|Publication number||US6701284 B1|
|Application number||US 09/233,713|
|Publication date||Mar 2, 2004|
|Filing date||Jan 19, 1999|
|Priority date||Apr 17, 1998|
|Publication number||09233713, 233713, US 6701284 B1, US 6701284B1, US-B1-6701284, US6701284 B1, US6701284B1|
|Inventors||William M. Huntley, Stephen A. Hogge|
|Original Assignee||Ge Fanuc Automation North America, Inc.|
|Export Citation||BiBTeX, EndNote, RefMan|
|Patent Citations (14), Referenced by (29), Classifications (8), Legal Events (5)|
|External Links: USPTO, USPTO Assignment, Espacenet|
This application claims the benefit of U.S. Provisional Application No. 60/082,266, filed Apr. 17, 1998.
This invention relates generally to programmable logic controllers (PLCs) and, more particularly, to an algorithm for maintaining a PLC revision history.
Known programmable logic controllers are extensively used in process control applications. As a part of process control, the programmable logic controller is used to monitor input signals from a variety of inputs which report events and conditions occurring in a controlled process. For example, a PLC can monitor such input conditions as motor speed, temperature, pressure, volumetric flow, as well as other conditions. A user program is stored in a memory within the PLC to instruct the PLC what actions to take upon encountering particular input signals or conditions. In response to the input signals, the PLC derives and generates output signals which are transmitted to various output devices to control the process. For example, based on the input signals, the PLC issues output signals to speed up or slow down a motor, open or close a relay, raise or lower temperature or adjust pressure as well as many possible control functions.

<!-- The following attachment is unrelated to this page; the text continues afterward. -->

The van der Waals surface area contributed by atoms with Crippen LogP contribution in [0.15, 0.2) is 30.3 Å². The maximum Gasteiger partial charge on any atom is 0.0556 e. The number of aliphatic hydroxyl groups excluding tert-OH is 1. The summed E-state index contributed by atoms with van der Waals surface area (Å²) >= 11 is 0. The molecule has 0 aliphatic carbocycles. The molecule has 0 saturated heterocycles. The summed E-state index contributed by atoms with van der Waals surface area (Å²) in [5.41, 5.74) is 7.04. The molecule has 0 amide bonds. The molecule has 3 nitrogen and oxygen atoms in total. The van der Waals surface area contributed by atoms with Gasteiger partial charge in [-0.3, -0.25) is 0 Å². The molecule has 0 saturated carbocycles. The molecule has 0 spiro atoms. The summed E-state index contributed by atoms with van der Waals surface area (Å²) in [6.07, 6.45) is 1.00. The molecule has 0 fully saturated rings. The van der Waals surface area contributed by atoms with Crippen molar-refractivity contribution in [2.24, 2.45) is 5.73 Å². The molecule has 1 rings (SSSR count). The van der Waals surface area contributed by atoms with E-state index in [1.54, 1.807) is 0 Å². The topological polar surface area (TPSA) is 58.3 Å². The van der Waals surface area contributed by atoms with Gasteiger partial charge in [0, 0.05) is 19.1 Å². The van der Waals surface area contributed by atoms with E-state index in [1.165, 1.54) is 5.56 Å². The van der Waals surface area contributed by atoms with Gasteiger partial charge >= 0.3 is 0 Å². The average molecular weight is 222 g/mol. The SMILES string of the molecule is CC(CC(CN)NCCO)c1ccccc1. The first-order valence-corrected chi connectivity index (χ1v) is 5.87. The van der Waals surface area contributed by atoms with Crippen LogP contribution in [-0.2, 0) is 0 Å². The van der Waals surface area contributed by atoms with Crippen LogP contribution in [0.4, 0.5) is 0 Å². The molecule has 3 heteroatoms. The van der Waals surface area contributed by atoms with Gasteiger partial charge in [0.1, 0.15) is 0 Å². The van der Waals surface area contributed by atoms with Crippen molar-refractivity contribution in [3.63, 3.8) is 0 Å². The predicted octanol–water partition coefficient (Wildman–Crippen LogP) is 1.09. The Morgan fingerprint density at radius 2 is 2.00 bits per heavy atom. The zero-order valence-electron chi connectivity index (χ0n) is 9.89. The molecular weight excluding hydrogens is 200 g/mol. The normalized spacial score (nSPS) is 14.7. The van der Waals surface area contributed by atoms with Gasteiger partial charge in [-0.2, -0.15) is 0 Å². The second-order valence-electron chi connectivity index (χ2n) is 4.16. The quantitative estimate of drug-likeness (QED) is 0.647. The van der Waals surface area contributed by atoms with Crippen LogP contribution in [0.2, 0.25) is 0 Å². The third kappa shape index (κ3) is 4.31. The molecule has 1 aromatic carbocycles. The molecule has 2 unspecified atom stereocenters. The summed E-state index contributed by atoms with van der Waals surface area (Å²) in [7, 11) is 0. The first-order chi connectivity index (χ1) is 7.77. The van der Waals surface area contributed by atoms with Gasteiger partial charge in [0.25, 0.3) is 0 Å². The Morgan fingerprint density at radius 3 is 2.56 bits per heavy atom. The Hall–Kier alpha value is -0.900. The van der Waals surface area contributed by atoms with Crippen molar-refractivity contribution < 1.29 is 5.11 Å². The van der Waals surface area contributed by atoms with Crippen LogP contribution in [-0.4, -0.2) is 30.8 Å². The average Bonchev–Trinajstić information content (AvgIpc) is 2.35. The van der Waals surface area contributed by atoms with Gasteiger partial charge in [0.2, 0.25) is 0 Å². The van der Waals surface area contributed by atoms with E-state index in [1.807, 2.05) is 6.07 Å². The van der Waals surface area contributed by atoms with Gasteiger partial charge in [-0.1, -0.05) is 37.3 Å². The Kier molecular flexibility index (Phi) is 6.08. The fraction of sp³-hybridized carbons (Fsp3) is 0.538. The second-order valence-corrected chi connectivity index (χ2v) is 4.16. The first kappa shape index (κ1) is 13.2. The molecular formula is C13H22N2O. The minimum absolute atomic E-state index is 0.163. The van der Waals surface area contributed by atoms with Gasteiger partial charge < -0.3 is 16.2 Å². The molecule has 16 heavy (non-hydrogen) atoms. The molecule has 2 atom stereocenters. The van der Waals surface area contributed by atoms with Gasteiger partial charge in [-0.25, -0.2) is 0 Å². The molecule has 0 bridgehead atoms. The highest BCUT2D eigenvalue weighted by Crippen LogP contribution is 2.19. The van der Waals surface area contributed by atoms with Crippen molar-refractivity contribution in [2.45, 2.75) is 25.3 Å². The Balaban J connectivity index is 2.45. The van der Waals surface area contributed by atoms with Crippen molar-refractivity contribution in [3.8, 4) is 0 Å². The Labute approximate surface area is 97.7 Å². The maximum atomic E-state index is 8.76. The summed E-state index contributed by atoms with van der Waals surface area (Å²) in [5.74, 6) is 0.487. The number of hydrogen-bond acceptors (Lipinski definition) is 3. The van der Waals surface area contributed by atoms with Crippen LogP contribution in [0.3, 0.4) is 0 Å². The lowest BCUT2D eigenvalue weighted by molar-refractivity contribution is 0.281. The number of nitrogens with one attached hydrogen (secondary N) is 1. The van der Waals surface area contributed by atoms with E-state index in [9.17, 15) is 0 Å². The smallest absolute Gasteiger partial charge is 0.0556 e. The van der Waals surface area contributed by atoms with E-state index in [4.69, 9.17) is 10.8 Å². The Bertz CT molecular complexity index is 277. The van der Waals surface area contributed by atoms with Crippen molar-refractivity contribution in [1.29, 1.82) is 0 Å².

A typical PLC includes at least one Input/Output (I/O) module. Each I/O module has a plurality of input/output points. The I/O modules are coupled through an interface bus, for example via a backplane, to a processor in the PLC. The particular processor used in the PLC together with the particular choice of I/O modules installed are often referred to as the hardware configuration of the PLC. The hardware configuration also includes the particular addresses which the I/O modules employ.
Many revisions and changes typically are made to the PLC during product development and throughout the life cycle of the product. These changes are the result of corrections to the user program, modifications related to the input/output signals and replacement of the I/O modules. Each change, however, creates the possibility of altering the control process. As a result, in certain applications, each alteration is required to be recorded and tracked. For example, some regulatory bodies, e.g., the Food and Drug Administration (FDA), require the tracking of changes made to the PLC system. Customers also sometimes require tracking field changes made to the PLC by end users. Therefore, tracking of these changes and the ability to reproduce a previous configuration at will is critical to successful project management.